DENVER — For 36 years, Reverend Leon Kelly has been monumental in the fight against gang violence.
He started one of the oldest anti-gang programs based in Denver: Open Door Youth Gang Alternatives. Kelly has been a member of the California Gang Investigator’s Association and developed a program with the Colorado Department of Corrections called “Flippin’ the Script.”
Kelly has worked with governors, law enforcement and journalists to help turn people’s lives around. He meets young people where they are, redirecting their lives and many times saving them from more gang violence. Kelly works closely with funeral homes to keep gang-related services from turning violent and continuing the cycle of killing in Denver.
He is well respected in the community but said it’s time to make an exit plan.
“Sometimes I say, ‘I don’t want to do this anymore’,” he said. “I’ve buried more kids, buried more people, deal with so much grief and tragedy and drama – it’s not for everybody.”
He said he’s had trouble looking for more funding for his program and for someone to replace him.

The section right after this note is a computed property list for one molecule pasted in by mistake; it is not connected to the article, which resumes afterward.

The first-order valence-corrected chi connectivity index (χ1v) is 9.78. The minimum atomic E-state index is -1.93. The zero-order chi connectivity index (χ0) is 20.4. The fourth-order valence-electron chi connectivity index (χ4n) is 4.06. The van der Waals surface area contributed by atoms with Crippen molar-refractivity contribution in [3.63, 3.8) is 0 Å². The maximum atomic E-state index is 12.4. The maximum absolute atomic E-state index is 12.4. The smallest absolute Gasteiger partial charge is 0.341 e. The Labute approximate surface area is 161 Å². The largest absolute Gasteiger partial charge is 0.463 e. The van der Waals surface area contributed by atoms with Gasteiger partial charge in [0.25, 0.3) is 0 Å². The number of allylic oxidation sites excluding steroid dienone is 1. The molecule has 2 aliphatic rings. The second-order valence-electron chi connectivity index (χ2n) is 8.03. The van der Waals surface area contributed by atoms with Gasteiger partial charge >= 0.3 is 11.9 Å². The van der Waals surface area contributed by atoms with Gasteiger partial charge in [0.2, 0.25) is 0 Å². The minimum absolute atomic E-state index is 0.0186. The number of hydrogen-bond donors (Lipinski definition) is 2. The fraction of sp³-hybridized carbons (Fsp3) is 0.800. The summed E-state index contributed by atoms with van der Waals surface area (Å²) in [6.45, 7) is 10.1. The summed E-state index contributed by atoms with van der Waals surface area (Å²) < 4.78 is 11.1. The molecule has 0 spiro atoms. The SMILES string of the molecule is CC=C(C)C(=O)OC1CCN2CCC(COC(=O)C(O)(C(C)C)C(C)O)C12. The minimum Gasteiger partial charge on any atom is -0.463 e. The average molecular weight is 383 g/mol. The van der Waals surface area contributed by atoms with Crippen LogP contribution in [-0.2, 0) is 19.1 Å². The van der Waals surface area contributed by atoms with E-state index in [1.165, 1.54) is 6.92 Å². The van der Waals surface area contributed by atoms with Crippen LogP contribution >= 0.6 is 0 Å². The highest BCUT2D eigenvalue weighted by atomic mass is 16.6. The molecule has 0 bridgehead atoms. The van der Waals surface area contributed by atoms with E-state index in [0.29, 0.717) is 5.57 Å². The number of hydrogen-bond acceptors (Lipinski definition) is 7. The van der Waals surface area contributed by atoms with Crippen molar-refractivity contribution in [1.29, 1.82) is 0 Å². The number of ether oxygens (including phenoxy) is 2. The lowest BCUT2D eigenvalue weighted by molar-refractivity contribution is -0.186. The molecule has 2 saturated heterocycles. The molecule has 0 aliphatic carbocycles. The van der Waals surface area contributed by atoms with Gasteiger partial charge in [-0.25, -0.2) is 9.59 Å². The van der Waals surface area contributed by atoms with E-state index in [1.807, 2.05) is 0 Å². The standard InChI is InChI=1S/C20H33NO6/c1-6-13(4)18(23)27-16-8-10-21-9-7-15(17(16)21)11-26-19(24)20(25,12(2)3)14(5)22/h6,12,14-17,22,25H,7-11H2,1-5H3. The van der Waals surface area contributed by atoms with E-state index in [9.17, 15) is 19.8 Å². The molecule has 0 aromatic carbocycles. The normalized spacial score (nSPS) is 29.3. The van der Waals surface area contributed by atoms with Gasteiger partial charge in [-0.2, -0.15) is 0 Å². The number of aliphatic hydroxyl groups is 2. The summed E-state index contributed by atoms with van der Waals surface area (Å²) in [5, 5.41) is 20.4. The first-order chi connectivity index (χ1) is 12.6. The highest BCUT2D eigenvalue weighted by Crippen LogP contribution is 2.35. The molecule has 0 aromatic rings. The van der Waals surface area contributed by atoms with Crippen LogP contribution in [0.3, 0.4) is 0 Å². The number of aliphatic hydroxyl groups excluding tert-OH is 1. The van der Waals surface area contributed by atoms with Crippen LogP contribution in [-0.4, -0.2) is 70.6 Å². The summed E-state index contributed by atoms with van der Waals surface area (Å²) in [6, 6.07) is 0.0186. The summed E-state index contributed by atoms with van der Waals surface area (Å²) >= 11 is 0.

“I’m not one to ask folks for a lot of things,” he said. “Maybe I need to get my ego out of the way and let people know what I need to keep going.”
What he needs, he said, is more funding to help hire full-time staff he could start training.
“We’re not one of these big agencies that get millions and millions of dollars to run preventative programs and things of that sort,” he said. “We are what we have been for these decades – doing so much with so little.”
As he reflects on all his accomplishments, Kelly said he should not be wondering who he’s going to leave in his place: “Who’s going to be in a position to be skilled and to take this baton to go forth?”
“I am not an android, people think I just got hidrotic fluid running through my veins – no I am human,” he said.